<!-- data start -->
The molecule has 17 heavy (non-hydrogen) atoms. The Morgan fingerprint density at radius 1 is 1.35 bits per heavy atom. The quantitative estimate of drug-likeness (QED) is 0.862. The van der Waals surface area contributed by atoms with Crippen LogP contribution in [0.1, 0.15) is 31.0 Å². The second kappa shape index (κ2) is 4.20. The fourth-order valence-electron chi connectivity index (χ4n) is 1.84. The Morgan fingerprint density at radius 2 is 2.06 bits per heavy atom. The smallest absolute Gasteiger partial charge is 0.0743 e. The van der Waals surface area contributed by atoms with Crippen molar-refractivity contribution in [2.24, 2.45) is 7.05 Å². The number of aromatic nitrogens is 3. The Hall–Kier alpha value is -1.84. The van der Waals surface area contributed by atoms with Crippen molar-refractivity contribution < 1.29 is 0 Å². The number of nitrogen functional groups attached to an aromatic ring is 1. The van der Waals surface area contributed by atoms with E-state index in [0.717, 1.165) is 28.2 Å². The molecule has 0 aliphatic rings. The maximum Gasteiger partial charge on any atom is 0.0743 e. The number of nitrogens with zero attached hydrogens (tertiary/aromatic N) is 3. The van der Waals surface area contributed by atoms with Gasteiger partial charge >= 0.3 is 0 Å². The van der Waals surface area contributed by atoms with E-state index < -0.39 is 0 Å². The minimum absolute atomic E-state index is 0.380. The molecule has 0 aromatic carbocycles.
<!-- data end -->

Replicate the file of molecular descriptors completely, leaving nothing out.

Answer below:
The molecule has 17 heavy (non-hydrogen) atoms. The Morgan fingerprint density at radius 1 is 1.35 bits per heavy atom. The quantitative estimate of drug-likeness (QED) is 0.862. The van der Waals surface area contributed by atoms with Crippen LogP contribution in [0.1, 0.15) is 31.0 Å². The second kappa shape index (κ2) is 4.20. The fourth-order valence-electron chi connectivity index (χ4n) is 1.84. The Morgan fingerprint density at radius 2 is 2.06 bits per heavy atom. The smallest absolute Gasteiger partial charge is 0.0743 e. The van der Waals surface area contributed by atoms with Crippen molar-refractivity contribution in [2.24, 2.45) is 7.05 Å². The number of aromatic nitrogens is 3. The Hall–Kier alpha value is -1.84. The van der Waals surface area contributed by atoms with Crippen molar-refractivity contribution < 1.29 is 0 Å². The number of nitrogen functional groups attached to an aromatic ring is 1. The van der Waals surface area contributed by atoms with E-state index in [0.717, 1.165) is 28.2 Å². The molecule has 0 aliphatic rings. The maximum Gasteiger partial charge on any atom is 0.0743 e. The number of nitrogens with zero attached hydrogens (tertiary/aromatic N) is 3. The van der Waals surface area contributed by atoms with Gasteiger partial charge >= 0.3 is 0 Å². The van der Waals surface area contributed by atoms with E-state index < -0.39 is 0 Å². The minimum absolute atomic E-state index is 0.380. The molecule has 0 aromatic carbocycles.